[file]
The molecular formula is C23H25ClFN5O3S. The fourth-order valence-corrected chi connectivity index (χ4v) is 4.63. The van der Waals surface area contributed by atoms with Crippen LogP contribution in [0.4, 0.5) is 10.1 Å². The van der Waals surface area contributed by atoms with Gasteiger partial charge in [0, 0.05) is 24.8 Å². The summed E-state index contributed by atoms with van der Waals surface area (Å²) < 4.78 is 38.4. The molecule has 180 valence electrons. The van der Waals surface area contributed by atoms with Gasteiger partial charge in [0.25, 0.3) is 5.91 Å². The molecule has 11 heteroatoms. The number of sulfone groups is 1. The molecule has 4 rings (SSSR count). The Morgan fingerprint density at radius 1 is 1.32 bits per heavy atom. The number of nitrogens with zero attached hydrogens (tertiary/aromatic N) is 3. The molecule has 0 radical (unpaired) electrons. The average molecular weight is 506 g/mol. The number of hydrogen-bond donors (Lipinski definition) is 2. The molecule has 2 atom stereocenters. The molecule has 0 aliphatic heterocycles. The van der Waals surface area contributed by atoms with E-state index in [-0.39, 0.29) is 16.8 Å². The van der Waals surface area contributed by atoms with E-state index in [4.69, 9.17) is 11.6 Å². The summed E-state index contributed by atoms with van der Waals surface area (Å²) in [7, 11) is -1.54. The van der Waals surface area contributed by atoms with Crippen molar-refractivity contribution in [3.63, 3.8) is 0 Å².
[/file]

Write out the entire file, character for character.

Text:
The molecular formula is C23H25ClFN5O3S. The fourth-order valence-corrected chi connectivity index (χ4v) is 4.63. The van der Waals surface area contributed by atoms with Crippen LogP contribution in [0.4, 0.5) is 10.1 Å². The van der Waals surface area contributed by atoms with Gasteiger partial charge in [0, 0.05) is 24.8 Å². The summed E-state index contributed by atoms with van der Waals surface area (Å²) < 4.78 is 38.4. The molecule has 180 valence electrons. The van der Waals surface area contributed by atoms with Gasteiger partial charge in [0.25, 0.3) is 5.91 Å². The molecule has 11 heteroatoms. The number of sulfone groups is 1. The molecule has 4 rings (SSSR count). The Morgan fingerprint density at radius 1 is 1.32 bits per heavy atom. The number of nitrogens with zero attached hydrogens (tertiary/aromatic N) is 3. The molecule has 0 radical (unpaired) electrons. The average molecular weight is 506 g/mol. The number of hydrogen-bond donors (Lipinski definition) is 2. The molecule has 2 atom stereocenters. The molecule has 0 aliphatic heterocycles. The van der Waals surface area contributed by atoms with E-state index in [-0.39, 0.29) is 16.8 Å². The van der Waals surface area contributed by atoms with E-state index in [4.69, 9.17) is 11.6 Å². The summed E-state index contributed by atoms with van der Waals surface area (Å²) in [7, 11) is -1.54. The van der Waals surface area contributed by atoms with Crippen molar-refractivity contribution in [3.63, 3.8) is 0 Å².